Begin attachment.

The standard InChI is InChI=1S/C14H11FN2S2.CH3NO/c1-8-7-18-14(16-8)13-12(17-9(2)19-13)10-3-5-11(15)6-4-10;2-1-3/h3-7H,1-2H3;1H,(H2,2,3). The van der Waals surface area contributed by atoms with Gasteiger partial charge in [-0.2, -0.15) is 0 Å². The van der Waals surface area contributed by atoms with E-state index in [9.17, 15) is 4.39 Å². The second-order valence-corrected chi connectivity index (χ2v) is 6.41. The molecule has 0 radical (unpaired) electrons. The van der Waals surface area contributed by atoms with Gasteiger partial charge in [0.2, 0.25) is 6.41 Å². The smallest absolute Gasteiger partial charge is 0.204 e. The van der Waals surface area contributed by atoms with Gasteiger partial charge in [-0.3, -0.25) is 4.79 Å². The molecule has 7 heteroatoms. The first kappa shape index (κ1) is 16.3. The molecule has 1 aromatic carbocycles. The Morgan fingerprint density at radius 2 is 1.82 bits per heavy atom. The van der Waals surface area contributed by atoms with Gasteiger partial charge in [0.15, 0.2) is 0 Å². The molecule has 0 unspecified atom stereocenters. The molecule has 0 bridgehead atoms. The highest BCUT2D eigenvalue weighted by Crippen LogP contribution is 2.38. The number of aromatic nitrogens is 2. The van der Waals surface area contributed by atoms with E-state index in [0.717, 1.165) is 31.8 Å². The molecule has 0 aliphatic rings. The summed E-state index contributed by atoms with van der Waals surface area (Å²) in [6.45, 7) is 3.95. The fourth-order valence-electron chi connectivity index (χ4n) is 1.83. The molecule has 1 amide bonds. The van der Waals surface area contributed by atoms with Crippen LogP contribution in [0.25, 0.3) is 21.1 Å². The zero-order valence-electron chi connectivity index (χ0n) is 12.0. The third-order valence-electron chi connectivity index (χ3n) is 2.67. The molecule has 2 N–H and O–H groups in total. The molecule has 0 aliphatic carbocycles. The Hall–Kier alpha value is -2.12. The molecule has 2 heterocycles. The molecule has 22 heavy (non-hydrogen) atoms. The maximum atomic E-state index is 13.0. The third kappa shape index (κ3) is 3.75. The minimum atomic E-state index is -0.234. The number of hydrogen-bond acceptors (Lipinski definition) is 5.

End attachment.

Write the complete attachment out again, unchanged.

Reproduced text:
The standard InChI is InChI=1S/C14H11FN2S2.CH3NO/c1-8-7-18-14(16-8)13-12(17-9(2)19-13)10-3-5-11(15)6-4-10;2-1-3/h3-7H,1-2H3;1H,(H2,2,3). The van der Waals surface area contributed by atoms with Gasteiger partial charge in [-0.2, -0.15) is 0 Å². The van der Waals surface area contributed by atoms with E-state index in [9.17, 15) is 4.39 Å². The second-order valence-corrected chi connectivity index (χ2v) is 6.41. The molecule has 0 radical (unpaired) electrons. The van der Waals surface area contributed by atoms with Gasteiger partial charge in [0.2, 0.25) is 6.41 Å². The smallest absolute Gasteiger partial charge is 0.204 e. The van der Waals surface area contributed by atoms with Gasteiger partial charge in [-0.3, -0.25) is 4.79 Å². The molecule has 7 heteroatoms. The first kappa shape index (κ1) is 16.3. The molecule has 1 aromatic carbocycles. The Morgan fingerprint density at radius 2 is 1.82 bits per heavy atom. The van der Waals surface area contributed by atoms with Gasteiger partial charge in [0.15, 0.2) is 0 Å². The molecule has 0 unspecified atom stereocenters. The molecule has 0 bridgehead atoms. The highest BCUT2D eigenvalue weighted by Crippen LogP contribution is 2.38. The number of aromatic nitrogens is 2. The van der Waals surface area contributed by atoms with E-state index in [0.717, 1.165) is 31.8 Å². The molecule has 0 aliphatic rings. The summed E-state index contributed by atoms with van der Waals surface area (Å²) in [6.45, 7) is 3.95. The fourth-order valence-electron chi connectivity index (χ4n) is 1.83. The molecule has 1 amide bonds. The van der Waals surface area contributed by atoms with Crippen LogP contribution in [0.25, 0.3) is 21.1 Å². The zero-order valence-electron chi connectivity index (χ0n) is 12.0. The third-order valence-electron chi connectivity index (χ3n) is 2.67. The molecule has 2 N–H and O–H groups in total. The molecule has 0 aliphatic carbocycles. The Hall–Kier alpha value is -2.12. The molecule has 2 heterocycles. The molecule has 22 heavy (non-hydrogen) atoms. The maximum atomic E-state index is 13.0. The third kappa shape index (κ3) is 3.75. The minimum atomic E-state index is -0.234. The number of hydrogen-bond acceptors (Lipinski definition) is 5.